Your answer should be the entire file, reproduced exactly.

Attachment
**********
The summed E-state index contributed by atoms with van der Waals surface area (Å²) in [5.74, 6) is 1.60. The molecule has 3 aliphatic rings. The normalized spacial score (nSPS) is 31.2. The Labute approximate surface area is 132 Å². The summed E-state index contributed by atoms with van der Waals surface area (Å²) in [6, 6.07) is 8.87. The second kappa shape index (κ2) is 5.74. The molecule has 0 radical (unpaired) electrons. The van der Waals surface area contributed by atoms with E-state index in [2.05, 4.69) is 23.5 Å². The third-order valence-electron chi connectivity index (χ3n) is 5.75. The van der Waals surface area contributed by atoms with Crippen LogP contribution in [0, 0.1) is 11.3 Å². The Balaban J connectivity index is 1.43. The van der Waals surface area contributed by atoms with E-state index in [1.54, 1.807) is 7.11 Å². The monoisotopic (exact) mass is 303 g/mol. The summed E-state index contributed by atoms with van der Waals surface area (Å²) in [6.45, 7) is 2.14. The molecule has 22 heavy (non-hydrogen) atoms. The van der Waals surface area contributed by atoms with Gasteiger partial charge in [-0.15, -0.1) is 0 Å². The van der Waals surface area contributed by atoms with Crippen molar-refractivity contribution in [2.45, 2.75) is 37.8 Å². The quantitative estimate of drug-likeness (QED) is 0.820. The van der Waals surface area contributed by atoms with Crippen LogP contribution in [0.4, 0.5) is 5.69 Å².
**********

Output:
The summed E-state index contributed by atoms with van der Waals surface area (Å²) in [5.74, 6) is 1.60. The molecule has 3 aliphatic rings. The normalized spacial score (nSPS) is 31.2. The Labute approximate surface area is 132 Å². The summed E-state index contributed by atoms with van der Waals surface area (Å²) in [6, 6.07) is 8.87. The second kappa shape index (κ2) is 5.74. The molecule has 0 radical (unpaired) electrons. The van der Waals surface area contributed by atoms with E-state index in [2.05, 4.69) is 23.5 Å². The third-order valence-electron chi connectivity index (χ3n) is 5.75. The van der Waals surface area contributed by atoms with Crippen LogP contribution in [0, 0.1) is 11.3 Å². The Balaban J connectivity index is 1.43. The van der Waals surface area contributed by atoms with E-state index in [1.54, 1.807) is 7.11 Å². The monoisotopic (exact) mass is 303 g/mol. The summed E-state index contributed by atoms with van der Waals surface area (Å²) in [6.45, 7) is 2.14. The molecule has 22 heavy (non-hydrogen) atoms. The van der Waals surface area contributed by atoms with Gasteiger partial charge in [-0.15, -0.1) is 0 Å². The van der Waals surface area contributed by atoms with Crippen molar-refractivity contribution in [2.45, 2.75) is 37.8 Å². The quantitative estimate of drug-likeness (QED) is 0.820. The van der Waals surface area contributed by atoms with Crippen LogP contribution in [0.4, 0.5) is 5.69 Å².